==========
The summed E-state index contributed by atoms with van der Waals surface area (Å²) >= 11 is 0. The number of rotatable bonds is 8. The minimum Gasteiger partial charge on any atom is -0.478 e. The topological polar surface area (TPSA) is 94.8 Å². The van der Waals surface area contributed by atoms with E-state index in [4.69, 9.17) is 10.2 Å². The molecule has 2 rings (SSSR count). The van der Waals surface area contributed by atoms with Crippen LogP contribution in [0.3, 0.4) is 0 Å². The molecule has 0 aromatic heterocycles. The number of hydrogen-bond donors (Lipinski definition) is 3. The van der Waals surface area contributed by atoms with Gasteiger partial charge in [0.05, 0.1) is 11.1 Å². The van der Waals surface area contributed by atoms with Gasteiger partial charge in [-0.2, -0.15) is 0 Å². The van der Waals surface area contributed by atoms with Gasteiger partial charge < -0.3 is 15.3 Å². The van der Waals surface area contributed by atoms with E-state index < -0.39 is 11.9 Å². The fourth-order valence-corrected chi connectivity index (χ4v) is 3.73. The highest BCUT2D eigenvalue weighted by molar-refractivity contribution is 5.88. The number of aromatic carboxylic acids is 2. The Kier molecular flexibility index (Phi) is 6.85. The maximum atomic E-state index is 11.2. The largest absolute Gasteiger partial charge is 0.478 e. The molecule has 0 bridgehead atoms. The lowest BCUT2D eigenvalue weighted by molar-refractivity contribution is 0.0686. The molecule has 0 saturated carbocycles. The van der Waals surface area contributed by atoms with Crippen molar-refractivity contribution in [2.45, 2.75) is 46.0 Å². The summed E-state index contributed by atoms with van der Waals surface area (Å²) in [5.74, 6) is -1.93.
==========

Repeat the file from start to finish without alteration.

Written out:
The summed E-state index contributed by atoms with van der Waals surface area (Å²) >= 11 is 0. The number of rotatable bonds is 8. The minimum Gasteiger partial charge on any atom is -0.478 e. The topological polar surface area (TPSA) is 94.8 Å². The van der Waals surface area contributed by atoms with E-state index in [4.69, 9.17) is 10.2 Å². The molecule has 2 rings (SSSR count). The van der Waals surface area contributed by atoms with Crippen LogP contribution in [0.3, 0.4) is 0 Å². The molecule has 0 aromatic heterocycles. The number of hydrogen-bond donors (Lipinski definition) is 3. The van der Waals surface area contributed by atoms with Gasteiger partial charge in [0.05, 0.1) is 11.1 Å². The van der Waals surface area contributed by atoms with Gasteiger partial charge in [-0.2, -0.15) is 0 Å². The van der Waals surface area contributed by atoms with Gasteiger partial charge < -0.3 is 15.3 Å². The van der Waals surface area contributed by atoms with E-state index < -0.39 is 11.9 Å². The fourth-order valence-corrected chi connectivity index (χ4v) is 3.73. The highest BCUT2D eigenvalue weighted by molar-refractivity contribution is 5.88. The number of aromatic carboxylic acids is 2. The Kier molecular flexibility index (Phi) is 6.85. The maximum atomic E-state index is 11.2. The largest absolute Gasteiger partial charge is 0.478 e. The molecule has 0 bridgehead atoms. The lowest BCUT2D eigenvalue weighted by molar-refractivity contribution is 0.0686. The molecule has 0 saturated carbocycles. The van der Waals surface area contributed by atoms with Crippen molar-refractivity contribution in [2.45, 2.75) is 46.0 Å². The summed E-state index contributed by atoms with van der Waals surface area (Å²) in [5.74, 6) is -1.93.